At the close of the 19th century, Manchester had become a centre for music and of the evolution of the modern professional musician. In addition to the performing opportunities offered by the informal sessions in pubs like the George & Dragon, there were saloons and supper rooms but these could be rowdy places:
‘The taverns, saloons and supper rooms would have been noisy and difficult places in which to perform. The audiences chatted throughout the acts and could be very unruly often throwing things at the performers – bottles, old boots, even a dead cat. Industrial towns favoured hurling iron rivets.’65
Growing out of tavern entertainment, music halls became a focus of popular entertainment in the second half of the 19th century but the trend started much earlier:
‘As early as the 1830s a large number of publican entrepreneurs built concert rooms in their pubs, and these became more numerous in succeeding decades. Their expansion was so rapid that the temperance movement, always strong in Manchester, viewed the process with alarm’.66
One of these pubs with a ‘music hall’ was the Rising Sun at the north end of Swan Street, just 200 yards from the George & Dragon. In addition to many of these small concert rooms, by the 1860s, there were several much larger establishments, ‘such as Burton’s People’s Concert Hall, the Alexandra, the Victoria and the London, each of which sat upwards of 1500 people and subordinated the sale of alcohol to the provision of entertainment’. Commonly, as in the Alexandra, the classes were segregated into separate seating areas.66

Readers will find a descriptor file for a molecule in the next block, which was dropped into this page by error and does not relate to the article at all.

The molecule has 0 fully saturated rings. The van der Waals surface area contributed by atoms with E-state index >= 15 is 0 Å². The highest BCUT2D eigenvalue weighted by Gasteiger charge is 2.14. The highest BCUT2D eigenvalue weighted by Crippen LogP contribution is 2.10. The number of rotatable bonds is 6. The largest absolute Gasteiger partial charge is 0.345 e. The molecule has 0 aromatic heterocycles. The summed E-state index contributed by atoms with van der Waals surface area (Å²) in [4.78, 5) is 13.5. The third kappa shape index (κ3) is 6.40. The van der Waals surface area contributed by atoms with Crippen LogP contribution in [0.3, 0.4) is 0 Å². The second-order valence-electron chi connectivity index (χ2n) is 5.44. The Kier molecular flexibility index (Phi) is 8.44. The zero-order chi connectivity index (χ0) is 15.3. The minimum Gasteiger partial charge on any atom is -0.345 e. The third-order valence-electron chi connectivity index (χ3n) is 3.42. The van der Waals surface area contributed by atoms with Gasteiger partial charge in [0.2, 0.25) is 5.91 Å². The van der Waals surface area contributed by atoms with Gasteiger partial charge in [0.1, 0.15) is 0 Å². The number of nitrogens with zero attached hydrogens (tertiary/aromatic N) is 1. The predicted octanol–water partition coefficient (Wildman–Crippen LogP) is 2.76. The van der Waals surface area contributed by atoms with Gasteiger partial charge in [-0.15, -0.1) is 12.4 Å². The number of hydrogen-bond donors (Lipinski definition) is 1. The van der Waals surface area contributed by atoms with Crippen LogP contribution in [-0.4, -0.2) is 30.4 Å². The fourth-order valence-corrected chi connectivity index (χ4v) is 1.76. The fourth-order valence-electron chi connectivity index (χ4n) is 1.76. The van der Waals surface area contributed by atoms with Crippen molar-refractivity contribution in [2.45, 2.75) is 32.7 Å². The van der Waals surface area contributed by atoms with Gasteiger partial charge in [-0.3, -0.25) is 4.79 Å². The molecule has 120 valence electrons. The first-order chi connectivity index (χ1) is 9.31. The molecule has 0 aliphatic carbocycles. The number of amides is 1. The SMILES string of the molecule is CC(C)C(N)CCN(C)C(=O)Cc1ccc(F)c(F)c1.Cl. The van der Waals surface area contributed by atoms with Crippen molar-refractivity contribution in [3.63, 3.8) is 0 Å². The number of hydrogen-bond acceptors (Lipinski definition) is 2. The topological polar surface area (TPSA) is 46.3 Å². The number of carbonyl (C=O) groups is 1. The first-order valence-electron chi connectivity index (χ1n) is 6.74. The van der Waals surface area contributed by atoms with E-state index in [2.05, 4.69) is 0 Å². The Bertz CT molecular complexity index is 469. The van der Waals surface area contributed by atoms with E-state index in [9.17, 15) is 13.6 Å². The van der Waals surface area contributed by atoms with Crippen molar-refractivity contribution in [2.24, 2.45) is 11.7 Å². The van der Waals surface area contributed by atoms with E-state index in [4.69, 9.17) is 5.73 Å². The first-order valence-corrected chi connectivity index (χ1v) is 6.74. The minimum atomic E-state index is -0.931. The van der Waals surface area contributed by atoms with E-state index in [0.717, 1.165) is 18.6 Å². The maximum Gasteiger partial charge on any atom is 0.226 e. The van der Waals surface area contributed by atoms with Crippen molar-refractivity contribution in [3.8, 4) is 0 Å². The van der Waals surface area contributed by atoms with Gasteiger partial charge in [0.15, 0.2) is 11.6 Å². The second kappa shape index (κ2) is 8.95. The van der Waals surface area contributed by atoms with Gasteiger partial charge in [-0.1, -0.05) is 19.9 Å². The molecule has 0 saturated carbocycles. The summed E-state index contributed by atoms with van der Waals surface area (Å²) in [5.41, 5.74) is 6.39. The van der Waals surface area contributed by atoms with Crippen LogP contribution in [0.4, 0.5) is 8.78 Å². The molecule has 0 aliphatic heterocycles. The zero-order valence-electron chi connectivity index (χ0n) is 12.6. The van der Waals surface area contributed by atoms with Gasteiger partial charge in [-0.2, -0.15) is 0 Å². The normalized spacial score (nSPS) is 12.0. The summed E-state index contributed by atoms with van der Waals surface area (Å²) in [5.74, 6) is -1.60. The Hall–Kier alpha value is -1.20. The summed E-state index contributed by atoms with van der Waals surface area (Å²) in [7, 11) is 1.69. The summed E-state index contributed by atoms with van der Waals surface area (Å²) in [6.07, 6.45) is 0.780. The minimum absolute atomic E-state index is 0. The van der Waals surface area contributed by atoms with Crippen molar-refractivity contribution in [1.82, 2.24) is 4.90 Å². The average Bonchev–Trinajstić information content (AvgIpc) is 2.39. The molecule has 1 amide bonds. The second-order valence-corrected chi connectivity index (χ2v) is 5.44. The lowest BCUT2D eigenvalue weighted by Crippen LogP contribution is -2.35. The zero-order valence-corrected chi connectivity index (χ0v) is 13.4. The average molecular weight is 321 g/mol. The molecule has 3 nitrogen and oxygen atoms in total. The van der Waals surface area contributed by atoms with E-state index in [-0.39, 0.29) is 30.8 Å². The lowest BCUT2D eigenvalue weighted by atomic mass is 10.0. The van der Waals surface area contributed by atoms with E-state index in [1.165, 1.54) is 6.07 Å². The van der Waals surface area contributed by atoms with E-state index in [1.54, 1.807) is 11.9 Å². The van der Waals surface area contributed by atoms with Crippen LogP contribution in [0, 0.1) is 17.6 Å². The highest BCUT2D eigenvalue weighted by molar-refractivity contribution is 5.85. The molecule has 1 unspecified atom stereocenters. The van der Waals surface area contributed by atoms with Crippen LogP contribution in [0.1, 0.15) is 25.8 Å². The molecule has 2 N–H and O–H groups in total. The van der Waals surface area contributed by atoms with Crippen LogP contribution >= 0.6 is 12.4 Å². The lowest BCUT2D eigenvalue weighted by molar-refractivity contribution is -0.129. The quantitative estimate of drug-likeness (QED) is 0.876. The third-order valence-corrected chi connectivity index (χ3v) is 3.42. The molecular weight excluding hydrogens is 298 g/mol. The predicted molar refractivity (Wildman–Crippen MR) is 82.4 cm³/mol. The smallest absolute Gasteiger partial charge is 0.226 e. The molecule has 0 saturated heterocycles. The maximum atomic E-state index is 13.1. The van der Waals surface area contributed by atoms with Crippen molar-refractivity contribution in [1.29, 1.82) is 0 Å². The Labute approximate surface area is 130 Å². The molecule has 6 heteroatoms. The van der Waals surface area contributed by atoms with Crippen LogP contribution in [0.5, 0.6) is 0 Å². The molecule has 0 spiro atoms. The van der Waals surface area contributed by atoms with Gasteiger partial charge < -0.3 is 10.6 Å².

A wide range of topics would provide the subjects of music hall songs and some of the songs no doubt would migrate to sing-songs in the pubs. Among those performed in Manchester in 1878 were those with topical, if less than thrilling, subjects, such as:
- The Manchester Town Hall Waltz,
- The Manchester Royal Exchange Gallop
(both by William J Young)
Presumably a good time was had by all when these songs were sung!
Somewhat racier topics would be more common: many ‘relied on the double entendre and performers could make seemingly innocent expressions very ‘blue’ with a simple wink or wriggle’.67 Patriotic songs were also popular, such as ‘Oh What a Happy Land is England’, by Charles Godfrey, 1887.
‘Songs about leisure activities were popular and drinking was the one activity in which all levels of society could partake…. People sat around tables drinking and eating; it wasn’t until the 1890’s that auditoriums were set up with rows of seats and food and drink was provided outside the auditorium in restaurants and bars’.67
Accompaniment to the music acts was provided by small orchestras, and in Manchester, and elsewhere, music halls were ‘bringing plentiful work for the growing number of people trying to make a living through music’.68